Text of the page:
Alabama poultry industry in ruins after storm
The storm that hit several US states last week has had a devastating impact on Alabama's important poultry industry.
In Alabama, the storm devastated the state's $2.4bn (£1.43bn) a year poultry industry, levelling chicken houses, killing birds and knocking out power to feed mills and processing plants, the BBC reported.
Dan Smalley, who owns one of the largest poultry farms in the state of Alabama, estimates that he will lose about 200,000 birds in the coming days because the storm destroyed the facilities he needs to tend them.
Nine of his 15 chicken houses were completely destroyed. Without the ability to feed and water his chickens and to transport them to the processing plants, Smalley will have to put them down, he says.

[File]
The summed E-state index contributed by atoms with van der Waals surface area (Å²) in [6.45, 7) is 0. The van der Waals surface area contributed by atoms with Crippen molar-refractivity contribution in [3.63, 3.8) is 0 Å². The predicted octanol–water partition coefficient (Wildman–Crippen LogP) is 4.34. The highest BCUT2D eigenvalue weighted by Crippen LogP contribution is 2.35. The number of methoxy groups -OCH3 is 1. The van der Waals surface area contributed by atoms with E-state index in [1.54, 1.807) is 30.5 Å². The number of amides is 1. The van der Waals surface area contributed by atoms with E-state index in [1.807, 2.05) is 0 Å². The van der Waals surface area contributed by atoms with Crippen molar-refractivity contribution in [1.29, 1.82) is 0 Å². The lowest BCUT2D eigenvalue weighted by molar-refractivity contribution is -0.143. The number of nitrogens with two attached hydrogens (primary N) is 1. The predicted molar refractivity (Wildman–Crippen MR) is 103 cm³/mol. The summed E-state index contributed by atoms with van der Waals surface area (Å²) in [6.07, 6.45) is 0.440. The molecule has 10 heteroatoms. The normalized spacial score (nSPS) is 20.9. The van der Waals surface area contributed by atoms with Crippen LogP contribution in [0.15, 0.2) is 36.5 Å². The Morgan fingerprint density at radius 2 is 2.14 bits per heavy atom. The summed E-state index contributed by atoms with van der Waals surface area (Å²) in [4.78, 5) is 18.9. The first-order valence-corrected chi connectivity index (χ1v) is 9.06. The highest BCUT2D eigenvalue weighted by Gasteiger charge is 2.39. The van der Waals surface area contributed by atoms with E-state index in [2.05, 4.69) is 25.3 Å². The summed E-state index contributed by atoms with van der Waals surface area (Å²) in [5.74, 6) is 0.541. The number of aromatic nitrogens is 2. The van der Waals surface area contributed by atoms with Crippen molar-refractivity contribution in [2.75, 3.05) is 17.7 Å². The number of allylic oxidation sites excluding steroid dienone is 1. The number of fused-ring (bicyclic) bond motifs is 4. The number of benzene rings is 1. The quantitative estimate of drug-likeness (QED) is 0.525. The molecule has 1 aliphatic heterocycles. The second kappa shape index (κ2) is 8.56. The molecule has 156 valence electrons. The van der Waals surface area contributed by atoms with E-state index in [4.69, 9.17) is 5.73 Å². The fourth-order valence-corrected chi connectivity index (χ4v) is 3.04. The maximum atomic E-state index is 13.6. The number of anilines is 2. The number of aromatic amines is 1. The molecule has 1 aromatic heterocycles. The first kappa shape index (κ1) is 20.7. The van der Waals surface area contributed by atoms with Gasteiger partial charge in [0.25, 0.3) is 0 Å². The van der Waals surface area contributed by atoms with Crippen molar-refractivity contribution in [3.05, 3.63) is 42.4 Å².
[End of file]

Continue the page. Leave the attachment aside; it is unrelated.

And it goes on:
Across Alabama, the storm destroyed 200 chicken houses and significantly damaged as many as 450 others.
Alabama's poultry industry is the third-largest in the US, producing about one billion broilers every year, and officials estimate it could be six months to a year before the industry resumes full production.
Although most Alabama farmers will not suffer financially from the loss of the livestock, they will have to rebuild the chicken houses and feed pens and replace destroyed heavy kit.
Insurance companies are expected to cover much of the losses. Guy Hall, poultry director of the Alabama Farmers Federation, predicted most chicken farmers would take the insurance money and get back to work.
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